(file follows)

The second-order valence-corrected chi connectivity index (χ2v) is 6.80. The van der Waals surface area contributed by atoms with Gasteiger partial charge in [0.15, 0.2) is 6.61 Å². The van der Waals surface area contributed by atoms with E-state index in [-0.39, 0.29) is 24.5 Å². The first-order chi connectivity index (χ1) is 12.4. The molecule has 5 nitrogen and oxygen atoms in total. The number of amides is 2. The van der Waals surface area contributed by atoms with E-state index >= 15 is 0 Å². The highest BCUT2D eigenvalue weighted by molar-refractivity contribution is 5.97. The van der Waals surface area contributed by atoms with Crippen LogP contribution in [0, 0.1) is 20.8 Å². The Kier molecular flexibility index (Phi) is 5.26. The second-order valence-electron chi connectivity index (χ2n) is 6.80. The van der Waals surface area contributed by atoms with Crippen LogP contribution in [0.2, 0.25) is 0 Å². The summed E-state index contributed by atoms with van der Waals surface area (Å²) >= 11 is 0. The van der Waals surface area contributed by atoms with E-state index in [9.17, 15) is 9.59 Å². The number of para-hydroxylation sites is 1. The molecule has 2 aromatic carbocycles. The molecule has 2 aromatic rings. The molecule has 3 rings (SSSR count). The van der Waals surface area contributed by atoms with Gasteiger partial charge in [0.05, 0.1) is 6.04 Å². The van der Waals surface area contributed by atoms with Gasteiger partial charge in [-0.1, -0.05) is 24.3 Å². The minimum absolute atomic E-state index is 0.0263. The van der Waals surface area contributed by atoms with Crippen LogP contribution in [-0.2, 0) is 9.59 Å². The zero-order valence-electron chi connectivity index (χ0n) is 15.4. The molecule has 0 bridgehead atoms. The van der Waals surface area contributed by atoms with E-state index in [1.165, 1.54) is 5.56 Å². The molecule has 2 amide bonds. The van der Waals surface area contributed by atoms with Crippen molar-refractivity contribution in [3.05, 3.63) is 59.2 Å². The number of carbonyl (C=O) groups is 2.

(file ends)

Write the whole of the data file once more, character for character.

The second-order valence-corrected chi connectivity index (χ2v) is 6.80. The van der Waals surface area contributed by atoms with Gasteiger partial charge in [0.15, 0.2) is 6.61 Å². The van der Waals surface area contributed by atoms with E-state index in [-0.39, 0.29) is 24.5 Å². The first-order chi connectivity index (χ1) is 12.4. The molecule has 5 nitrogen and oxygen atoms in total. The number of amides is 2. The van der Waals surface area contributed by atoms with E-state index >= 15 is 0 Å². The highest BCUT2D eigenvalue weighted by molar-refractivity contribution is 5.97. The van der Waals surface area contributed by atoms with Crippen LogP contribution in [0, 0.1) is 20.8 Å². The Kier molecular flexibility index (Phi) is 5.26. The second-order valence-electron chi connectivity index (χ2n) is 6.80. The van der Waals surface area contributed by atoms with Crippen LogP contribution in [0.2, 0.25) is 0 Å². The summed E-state index contributed by atoms with van der Waals surface area (Å²) >= 11 is 0. The van der Waals surface area contributed by atoms with E-state index in [9.17, 15) is 9.59 Å². The number of para-hydroxylation sites is 1. The molecule has 2 aromatic carbocycles. The molecule has 2 aromatic rings. The molecule has 3 rings (SSSR count). The van der Waals surface area contributed by atoms with Gasteiger partial charge in [0.05, 0.1) is 6.04 Å². The van der Waals surface area contributed by atoms with Gasteiger partial charge in [-0.1, -0.05) is 24.3 Å². The minimum absolute atomic E-state index is 0.0263. The van der Waals surface area contributed by atoms with Crippen LogP contribution in [-0.2, 0) is 9.59 Å². The zero-order valence-electron chi connectivity index (χ0n) is 15.4. The molecule has 0 bridgehead atoms. The van der Waals surface area contributed by atoms with E-state index in [1.165, 1.54) is 5.56 Å². The molecule has 2 amide bonds. The van der Waals surface area contributed by atoms with Crippen molar-refractivity contribution in [3.05, 3.63) is 59.2 Å². The number of carbonyl (C=O) groups is 2.